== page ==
then possible, he was arrested, not as a Christian but as a violator of a
Temple taboo,;! and removed from effective communication with his
followers. The record of the Acts, as is well known, ends without telling
what was the outcome of Paul's appeal to Caesar. However, there are
weighty reasons for believing that it was not favourable,3 for it is difficult
to accept that Luke would have failed to commemorate such a triumph
for the faith, if Paul, having been condemned by the Jewish national
authorities, had been acquitted before the imperial tribunal ; moreover,
full consideration must be given to the fact that he patently represents
Paul's last journey to Jerusalem as surrounded by forebodings of ill,
amounting in Paul's own statement to an expectation of death. If,
therefore, Paul had been ultimately acquitted in Rome, which fact would
undoubtedly have been well known to Luke's readers, the culminating
drama of the last chapters in Acts would have been insipid and meaning-
less, for it would have meant that all the solemn divine warnings and
Paul's own forebodings had issued in nothing more than his arrest in
Jerusalem and easy imprisonment until he was acquitted in Rome. On
the other hand, if it were already known that Paul had finally suffered
the extreme penalty, then the full poignancy of such a prophecy as that
of Agabus, "So shall the Jews at Jerusalem bind the man that owneth
this girdle, and shall deliver him into the hands of the Gentiles", would
1 Cf. Weiss, Urchristmtum, p. 550.
2 Cf. Klausner, op. cit., pp. 399-400. Goguel, op. cit., p. 533, thinks that the true cause
of the riot over Paul in the Temple was that the Jews regarded him as an apostate.
3 Cf. B.C., vol. i, pp. 349-50; Loisy, Lc Origini del Cristianesimo, p. 183; Guignebert, La
Christ, pp. 319-23; Goguel, op. cit., pp. 346-7.
152 The Fall of Jerusalem
have been felt by Paul's readers, and this last journey to Jerusalem seen
as the beginning of the awful drama of his martyrdom.
However that may be, it is significant that, after his arrest in Jerusalem,
there is no further record of Paul's effective contact with his churches.
The consequences of this fact must have been immense. The Gentile
delegates would have returned to their home churches with their disturb-
ing tale of Paul's subservience to the authorites of the Jerusalem Church
and his subsequent uninspiring fate. We may well imagine the distress
and perplexity of those who had believed Paul that his interpretation of
Christianity was God-given, and the triumph of those who had been
persuaded by his adversaries that he was an impostor. Moreover, the
field was now left open to those adversaries, and we cannot doubt that
James and his friends would quickly have followed up their success against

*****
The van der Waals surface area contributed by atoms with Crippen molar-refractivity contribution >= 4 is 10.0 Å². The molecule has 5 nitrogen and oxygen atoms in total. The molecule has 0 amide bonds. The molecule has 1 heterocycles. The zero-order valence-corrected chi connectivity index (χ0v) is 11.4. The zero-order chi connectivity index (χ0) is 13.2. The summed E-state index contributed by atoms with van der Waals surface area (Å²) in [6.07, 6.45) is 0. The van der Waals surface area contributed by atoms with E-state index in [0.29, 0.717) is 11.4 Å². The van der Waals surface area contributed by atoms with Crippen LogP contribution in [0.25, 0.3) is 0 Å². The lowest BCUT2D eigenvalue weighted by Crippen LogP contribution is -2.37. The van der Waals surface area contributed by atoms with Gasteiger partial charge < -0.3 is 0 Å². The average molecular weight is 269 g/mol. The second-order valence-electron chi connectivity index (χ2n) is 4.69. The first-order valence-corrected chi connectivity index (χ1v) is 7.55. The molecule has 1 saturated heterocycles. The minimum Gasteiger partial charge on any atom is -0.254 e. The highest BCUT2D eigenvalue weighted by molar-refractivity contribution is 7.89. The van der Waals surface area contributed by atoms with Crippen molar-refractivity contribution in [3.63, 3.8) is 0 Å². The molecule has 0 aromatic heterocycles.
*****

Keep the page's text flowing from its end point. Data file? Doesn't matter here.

Paul himself by intensifying their propaganda among his churches, in
order to win over his converts to a full acceptance of their authority and
doctrine. The consequences of this it will be our task to investigate later;
here we must endeavour to appreciate the proportions of the crisis which
was thus created for nascent Christianity.
Paul's arrest in Jerusalem seems to have taken place somewhere about
the year 55.1 I n the year 62 James, the brother of the Lord, met his
death 2 in what appears to have been an act of violence engineered by
the High Priest, as we have already seen. The martyrdom of James,
although undoubtedly causing a profound shock and a very serious loss
to the Jerusalem Church, seems if anything to have redounded to its
reputation, and, according to the testimony of Hegesippus, he was imme-
diately succeeded, without any recorded opposition, by his cousin Symeon,
the dynastic principle being clearly effective already.3 Thus it appears
that, whereas Paul was removed from the active leadership of his com-
munities about 55, the Jerusalem Church continued strong and united
and able to exploit to the fullest the opportunities of propaganda in those
churches which were now deprived of their founder. That the campaign
of the Jewish Christians must have won a large measure of success is
patent, when it is remembered how even when he was able to exercise a
personal influence over them, Paul had to fight a hard, and by no means
a successful, battle to keep the allegiance of his converts. And now that
his personal intervention was no longer possible (and tradition has pre-
served the name of no successor), it would appear inevitable that in pro-
cess of time the Pauline achievement in theological interpretation and
missionary enterprise would have ceased to survive in any effective degree,
being replaced by the Jerusalem teaching and administration, which was
conceived to keep the new faith strictly within the confines of Judaism.
Such a situation it would appear that Luke recalls, when he causes Paul
Cf. B.C., ~ 0 1V,